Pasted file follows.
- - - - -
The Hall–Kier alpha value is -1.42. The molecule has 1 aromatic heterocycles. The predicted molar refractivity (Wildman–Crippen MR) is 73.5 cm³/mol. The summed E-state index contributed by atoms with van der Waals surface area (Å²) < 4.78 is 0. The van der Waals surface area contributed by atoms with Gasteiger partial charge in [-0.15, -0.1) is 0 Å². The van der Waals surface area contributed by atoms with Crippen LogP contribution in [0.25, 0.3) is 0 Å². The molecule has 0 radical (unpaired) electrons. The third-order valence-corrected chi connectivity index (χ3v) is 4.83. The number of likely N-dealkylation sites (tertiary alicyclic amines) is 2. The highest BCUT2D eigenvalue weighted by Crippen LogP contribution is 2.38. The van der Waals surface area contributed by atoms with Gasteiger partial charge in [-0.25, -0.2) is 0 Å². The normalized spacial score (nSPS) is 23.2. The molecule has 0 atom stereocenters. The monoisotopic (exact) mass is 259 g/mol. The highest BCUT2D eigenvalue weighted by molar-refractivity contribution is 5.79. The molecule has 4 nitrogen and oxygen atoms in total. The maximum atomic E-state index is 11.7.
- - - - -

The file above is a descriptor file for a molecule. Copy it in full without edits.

The Hall–Kier alpha value is -1.42. The molecule has 1 aromatic heterocycles. The predicted molar refractivity (Wildman–Crippen MR) is 73.5 cm³/mol. The summed E-state index contributed by atoms with van der Waals surface area (Å²) < 4.78 is 0. The van der Waals surface area contributed by atoms with Gasteiger partial charge in [-0.15, -0.1) is 0 Å². The van der Waals surface area contributed by atoms with Crippen LogP contribution in [0.25, 0.3) is 0 Å². The molecule has 0 radical (unpaired) electrons. The third-order valence-corrected chi connectivity index (χ3v) is 4.83. The number of likely N-dealkylation sites (tertiary alicyclic amines) is 2. The highest BCUT2D eigenvalue weighted by Crippen LogP contribution is 2.38. The van der Waals surface area contributed by atoms with Gasteiger partial charge in [-0.25, -0.2) is 0 Å². The normalized spacial score (nSPS) is 23.2. The molecule has 0 atom stereocenters. The monoisotopic (exact) mass is 259 g/mol. The highest BCUT2D eigenvalue weighted by molar-refractivity contribution is 5.79. The molecule has 4 nitrogen and oxygen atoms in total. The maximum atomic E-state index is 11.7.